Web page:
India’s GDP growth rate has exceeded 7 percent since Modi took office almost two years ago. However, this statistic obscures enduring structural issues that still stifle the Indian economy.
Modi was elected on a wave of optimism. He promised reforms to reduce red tape, increase transparency and reboot India’s manufacturing sector.Whilst the Prime Minister has clearly made some steps in moving India’s economy forward, he has failed to deal with the central structural problems that hamper growth. Primary among these are poor infrastructure, food inflation, and excessive red tape and taxation.Modi’s ministerial track record is hard to continue nationally.
As Chief Minister of Gujarat, Modi received praise for reducing bureaucracy and making it easier for firms to do business and invest in the state. The hope was that he could translate these policies to the national stage.
Jaitley’s presentation of the 2016 budget came after several weeks of political turmoil, during which the worst tendencies of Modi’s nationalist acolytes were on full display. The denouement featured BJP partisans gleefully cheering for sedition charges against students at Jawaharlal Nehru University in New Delhi who had allegedly made “anti-national” statements at a campus rally. Against this backdrop—not to mention this government’s serviceable, if unspectacular, budgets to date—investors were primed for some good news.
And this year’s budget offered some cause for good cheer. The BJP refused to budge from an ambitious road map for fiscal consolidation—adhering to a pledge to further slash the government’s deficit, a necessary and highly anticipated correction to its predecessor’s spending sprees. The news was particularly welcome given that last year’s budget had detoured somewhat from the plan with a pause in deficit cutting in favor of government stimulus.
The Prime Minister did launch a series of programmes to modernise India. One such was the ‘Make in India’ programme for manufacturing, ‘Digital India’ for high-tech services, and other projects for smart cities, sanitation and financial inclusion.However, as immediately praiseworthy as this effort is, the associated impact is negligible. It does not address fundamental problems affecting the economy.Modi has recently batted away suggestions that India’s continued economic growth is caused by low global oil prices. He is right to do so, but he should not rely on GDP growth alone to determine whether his economic reforms are fixing the economy.India is ranked 130th in a World Bank index measuring the regulatory burden on small firms. Indian companies continue to carry high levels of debt, while growth has halved year on year and capital expenditure has declined in the eight infrastructure sectors.The current GDP growth overstates the health of the Indian economy. Modi’s efforts take steps in the right direction, but promotion of India’s image is not where his focus should be. Modi misallocates attention and effort when launching a significant amount of branding initiatives without simultaneously trying to push forward real reform.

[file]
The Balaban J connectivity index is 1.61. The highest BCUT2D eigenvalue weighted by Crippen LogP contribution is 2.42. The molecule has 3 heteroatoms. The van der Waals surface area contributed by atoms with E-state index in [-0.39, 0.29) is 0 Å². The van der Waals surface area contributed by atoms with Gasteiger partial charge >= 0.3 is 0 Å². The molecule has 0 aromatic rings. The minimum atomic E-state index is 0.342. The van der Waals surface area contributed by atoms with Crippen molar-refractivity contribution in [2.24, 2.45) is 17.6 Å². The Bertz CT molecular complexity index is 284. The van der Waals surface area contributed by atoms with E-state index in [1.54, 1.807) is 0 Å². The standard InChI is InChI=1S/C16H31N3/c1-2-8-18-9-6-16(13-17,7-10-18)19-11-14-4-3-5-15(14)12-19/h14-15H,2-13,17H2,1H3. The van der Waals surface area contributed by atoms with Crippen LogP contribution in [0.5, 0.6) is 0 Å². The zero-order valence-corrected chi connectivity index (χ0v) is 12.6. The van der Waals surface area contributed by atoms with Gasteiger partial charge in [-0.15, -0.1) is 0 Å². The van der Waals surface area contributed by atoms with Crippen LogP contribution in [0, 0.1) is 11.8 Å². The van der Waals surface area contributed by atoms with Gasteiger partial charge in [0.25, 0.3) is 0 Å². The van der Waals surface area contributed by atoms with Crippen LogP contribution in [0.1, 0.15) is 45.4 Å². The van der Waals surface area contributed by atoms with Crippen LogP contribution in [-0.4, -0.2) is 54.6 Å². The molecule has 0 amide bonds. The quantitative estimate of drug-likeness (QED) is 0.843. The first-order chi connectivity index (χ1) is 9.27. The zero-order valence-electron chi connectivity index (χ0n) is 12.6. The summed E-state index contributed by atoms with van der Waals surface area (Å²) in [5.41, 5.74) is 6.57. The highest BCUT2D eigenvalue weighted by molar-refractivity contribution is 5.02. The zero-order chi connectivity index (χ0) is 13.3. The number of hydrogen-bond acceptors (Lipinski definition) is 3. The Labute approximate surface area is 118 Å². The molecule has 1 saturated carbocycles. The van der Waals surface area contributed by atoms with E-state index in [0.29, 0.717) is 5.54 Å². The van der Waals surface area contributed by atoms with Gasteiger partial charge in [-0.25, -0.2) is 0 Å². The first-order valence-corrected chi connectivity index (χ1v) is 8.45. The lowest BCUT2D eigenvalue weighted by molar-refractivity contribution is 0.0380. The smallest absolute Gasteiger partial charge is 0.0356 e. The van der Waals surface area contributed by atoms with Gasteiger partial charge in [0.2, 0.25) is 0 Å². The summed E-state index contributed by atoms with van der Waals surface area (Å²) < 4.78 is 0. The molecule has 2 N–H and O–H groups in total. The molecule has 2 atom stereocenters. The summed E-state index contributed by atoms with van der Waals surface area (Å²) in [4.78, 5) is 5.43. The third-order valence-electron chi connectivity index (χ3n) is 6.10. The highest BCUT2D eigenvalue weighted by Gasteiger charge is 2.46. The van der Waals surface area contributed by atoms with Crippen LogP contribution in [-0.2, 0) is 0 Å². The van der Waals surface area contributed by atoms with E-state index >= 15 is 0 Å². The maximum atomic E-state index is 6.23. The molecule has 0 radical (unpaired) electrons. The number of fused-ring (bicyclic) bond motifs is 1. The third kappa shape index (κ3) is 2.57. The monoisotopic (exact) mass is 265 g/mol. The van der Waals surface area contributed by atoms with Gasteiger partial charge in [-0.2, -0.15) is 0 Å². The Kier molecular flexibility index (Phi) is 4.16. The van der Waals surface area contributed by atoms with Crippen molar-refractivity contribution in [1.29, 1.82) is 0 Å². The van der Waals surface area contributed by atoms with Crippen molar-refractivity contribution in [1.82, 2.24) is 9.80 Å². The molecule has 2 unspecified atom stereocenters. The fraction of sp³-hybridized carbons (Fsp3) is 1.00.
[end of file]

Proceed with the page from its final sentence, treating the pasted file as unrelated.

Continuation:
At first glance, India appeals as an attractive destination for businesses and investment. However, investors continue to find it difficult to do business in India due to basic restraints. Until the Prime Minister starts to do more in tackling infrastructure and red tape, the fundamental flaws will not be resolved.
The difficulty of political governance in India
Given the diversity of the country, India is a difficult place to govern. For example, opposition control of the upper house of Parliament has blocked the passage of a goods and services tax that would boost GDP and turn India into a single market.Indeed the country can be characterised as having a noisy, diverse democracy that rarely agrees on anything. This political structure negatively impacts Modi’s drive for economic reforms.The diverse range of cultures, languages and religion within India means that the role of central government can be rather limited. Comparing the Indian democratic system with the Chinese authoritarian system, one clearly sees the difference with regard to the vested power of the authorities.China and India are two diverse and geographically large countries, but with very different political systems. One allows the central government to enact policies with relative ease, the other reduces the central government’s ability to get things done.Modi will struggle to fix the Indian economy. The reason is that his economic reforms focus on the wrong area, and their impact overstates the economy’s health. The Prime Minister should concentrate on the structural issues of poor infrastructure and excessive red tape.
However, Modi is not solely to blame, as political constraints hinder any material impact he can have in these areas. His undeniable efforts have run into the same issues that continue to plague any Prime Minister of India.